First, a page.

I have been following your comments about the new DC, in particular with regards to the lack of women books and especially creators. I echo your melancholy vibe about DC books today as I know they are ending abruptly. I feel that way about Batgirl and Superboy. This Batgirl title has done what I thought impossible, make me enjoy someone else in the costume besides Barbara Gordon. I understand and respect your position on the loss of Oracle but I hope you will follow Gail Simone to the new title. As a lifelong Barbara as Batgirl fan (who certainly appreciated Oracle and the role she served) I am excited to see what Gail does with this. I am actually not that big a Gail fan, but I have always appreciated her characterization of Barbara and am hopeful for the new title.

  2. Johanna Says:

    Oh, I’m not advocating a boycott or anything — I’ll evaluate the new DC titles in their own right, although “is this as good as books I was previously buying” is part of that, in order to justify spending money.

  3. Grant Says:

    “This is what I read superhero comics for, strong women with amazing abilities using them successfully and making things better. Shame that that particular source of appeal seems to be lacking in DC’s new line.”

    That seems like an odd thing to say given that there is going to continue to be a Batgirl series, a Birds of Prey series, a Catwoman series and other series featuring interesting female characters such as Frankenstein, JL Dark, and several others. I can only imagine that their characters will be “fighting to make things better” and not worse.

    Losing a specific favorite character is indeed a drag. What comic book fan, male or female hasn’t been through that? But saying its the end of an era for strong female characters at DC seems like a rather facetious remark.

    Also, is that the “original” Phantom Lady on the cover of BOP? Because I thought she was dead. Or is it the new one wearing the old costume? Just curious.

  4. Johanna Says:

    I could be wrong, but based on the covers for such upcoming comics as Red Hood and the Outlaws and Catwoman, it appears that DC is committed to aiming its female characters at the male reader. I hope I’m wrong, but too much history suggests otherwise. Especially since I think a female writer handles female superhero characters best, and we’ve already talked about how few of them are still working in the DCU.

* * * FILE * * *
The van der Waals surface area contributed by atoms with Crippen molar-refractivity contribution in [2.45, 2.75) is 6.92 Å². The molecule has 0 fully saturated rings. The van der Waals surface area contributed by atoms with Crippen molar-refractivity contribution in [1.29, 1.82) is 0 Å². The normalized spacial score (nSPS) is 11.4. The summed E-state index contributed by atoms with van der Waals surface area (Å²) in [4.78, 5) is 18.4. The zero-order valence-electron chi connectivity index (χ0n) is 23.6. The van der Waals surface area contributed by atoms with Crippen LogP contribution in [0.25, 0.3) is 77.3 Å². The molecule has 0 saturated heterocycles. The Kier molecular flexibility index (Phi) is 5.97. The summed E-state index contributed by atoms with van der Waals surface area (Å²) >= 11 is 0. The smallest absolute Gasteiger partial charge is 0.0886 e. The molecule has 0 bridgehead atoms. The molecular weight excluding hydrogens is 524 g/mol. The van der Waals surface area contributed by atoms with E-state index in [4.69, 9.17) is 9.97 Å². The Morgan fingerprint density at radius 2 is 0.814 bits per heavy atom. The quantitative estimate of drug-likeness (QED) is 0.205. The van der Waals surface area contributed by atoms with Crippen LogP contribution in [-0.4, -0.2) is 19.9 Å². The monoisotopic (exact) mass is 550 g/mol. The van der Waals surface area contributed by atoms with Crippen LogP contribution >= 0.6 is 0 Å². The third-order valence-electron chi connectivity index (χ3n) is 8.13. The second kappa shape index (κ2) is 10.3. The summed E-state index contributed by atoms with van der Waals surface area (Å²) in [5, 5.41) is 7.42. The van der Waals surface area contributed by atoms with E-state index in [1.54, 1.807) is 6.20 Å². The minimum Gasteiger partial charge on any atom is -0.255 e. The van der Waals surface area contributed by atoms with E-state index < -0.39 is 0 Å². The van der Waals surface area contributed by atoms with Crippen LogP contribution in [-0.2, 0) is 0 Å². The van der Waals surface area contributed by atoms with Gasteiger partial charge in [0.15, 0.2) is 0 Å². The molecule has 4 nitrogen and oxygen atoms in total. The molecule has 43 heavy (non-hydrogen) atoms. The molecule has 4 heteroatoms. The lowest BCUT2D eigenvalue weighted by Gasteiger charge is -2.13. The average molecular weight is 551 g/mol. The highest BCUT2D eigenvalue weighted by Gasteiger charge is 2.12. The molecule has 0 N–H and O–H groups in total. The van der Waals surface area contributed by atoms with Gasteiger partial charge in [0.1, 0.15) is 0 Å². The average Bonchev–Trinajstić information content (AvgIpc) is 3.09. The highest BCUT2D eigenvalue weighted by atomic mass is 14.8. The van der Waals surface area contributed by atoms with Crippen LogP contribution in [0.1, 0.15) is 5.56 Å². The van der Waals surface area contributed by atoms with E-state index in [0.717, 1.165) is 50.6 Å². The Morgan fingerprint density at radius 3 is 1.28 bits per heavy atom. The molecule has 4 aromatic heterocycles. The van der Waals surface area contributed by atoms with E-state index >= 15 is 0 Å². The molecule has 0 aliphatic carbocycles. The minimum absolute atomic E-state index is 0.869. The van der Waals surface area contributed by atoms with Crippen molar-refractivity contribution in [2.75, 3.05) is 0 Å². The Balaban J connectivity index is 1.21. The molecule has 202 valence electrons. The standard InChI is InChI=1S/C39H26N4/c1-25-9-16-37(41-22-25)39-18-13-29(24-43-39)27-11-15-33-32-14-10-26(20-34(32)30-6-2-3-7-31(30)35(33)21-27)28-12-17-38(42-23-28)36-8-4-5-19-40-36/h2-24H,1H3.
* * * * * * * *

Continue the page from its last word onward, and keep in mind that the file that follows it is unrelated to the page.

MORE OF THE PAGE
5. George Says:

    Setting aside the gender politics question (except to say that, like Johanna, both the preview covers I’ve seen and the history I’ve lived through don’t make me hopeful for the treatment of (most) of the female characters in the NuDC), I was struck with the same melancholy going through my long-waiting stack this weekend. Here are all the books I won’t be buying anymore, soon:

    Batgirl (and, sorry–with all great respect for Simone, this is one where I won’t be picking up the new version on principle)
    Secret Six
    Batman, Inc.
    Birds of Prey
    Booster Gold (intermittently)
    Legion of Super Heroes
    Power Girl (intermittently)
    Detective (intermittently, when Batwoman starred)

    That’s 11-12 books of the non-Vertigo line. Right now, I’m interested in checking out only the following from the new non-Vertigo line-up:

    Animal Man (maybe, because of Lemire)
    Firestorm (Simone)
    Batwoman (Williams)
    Static Shock (character plus Rozum)
    LSH (characters plus Levitz)
    DC Universe Presents (intermittently)

    That’s 4-6 books, and even if I end up loving both Animal Man and Static Shock, I don’t expect them to last more than 6-8 issues, so could easily get down to 2-3 books.

    And I would really much rather get to keep buying the current Batgirl, BOP, Superboy, Zatanna,Batman, Inc., and Secret Six than to sample some of these newer offerings.

  6. Grant Says:

    “Especially since I think a female writer handles female superhero characters best”

    Which is why I’ll be continuing to buy Batgirl.

    “we’ve already talked about how few of them are still working in the DCU.”

    I agree. But there are very few working there now. So how much has changed? Those who are upset about the reboot and the lack of women creators seem to be acting as though there are a ton of female creators now and that that’s all going to end in September. Really, the only way it could be any worse than it’s already been for years is if Simone left DC.

    But “history suggests” that creative teams come and go. So it just seems strange that people are acting like we will never see a change in creative teams on the new books that might open the door to some female writer/artist down the road. After all, Gail Simone wasn’t always writing Birds of Prey was she? I believe it was two men.

    And the writer and artist on the current Batgirl are both men. But with Miller/Perez it’s okay as it’s two men that women like? Ok.

    Creative team changes in comics are as cyclical as the weather. Keep hope alive.

  7. Johanna Says:

    It’s the message, Grant. If a company makes a big deal about a brand new direction and an attempt to reach out, then it’s very disappointing when they’re following the same old sexist patterns. Saying “well, it’s the same old” is exactly what’s infuriating. Plus, when it comes to women’s civil rights, there’s a history of being told “just be patient, you’ll get your turn” — which usually turns out to never happen until women make a visible fuss.

  8. Jim Perreault Says:

    After reading this review: so I decided to take a look at Frankenstein and the Creatures of the Unknown #1. Maybe it’s my fondness of the original “Creature Commandos”, but I did not care for it at all. It seems to be the same old “let’s take some old characters and make them dark, twisted version of their former selves” that DC has been doing for the past 20 years. I had hoped they had moved past that. And the fight with Baron Blitzkrieg was very disappointing. Over before it started.

    I plan on taking a look at issue #2 to see if it is better, but I don’t have high hopes.

    I have not read the Birds of Prey issue yet, but Black Canary was a post-WW II hero so having her fight Nazis could be anachronistic.

  9. Johanna Says:

    Spoiler: it’s her Mom.

    As for Creature Commandos, I never read any of the originals, but I liked the concept. I’m sorry to hear that it’s disappointing to a fan of the older version.

  10. The Unwritten #29 » Comics Worth Reading Says:

    […] storyline begun in issue #27 reaches part 3 of 4 here. It tells of Miri Walzer, an early comic writer working under a male name […]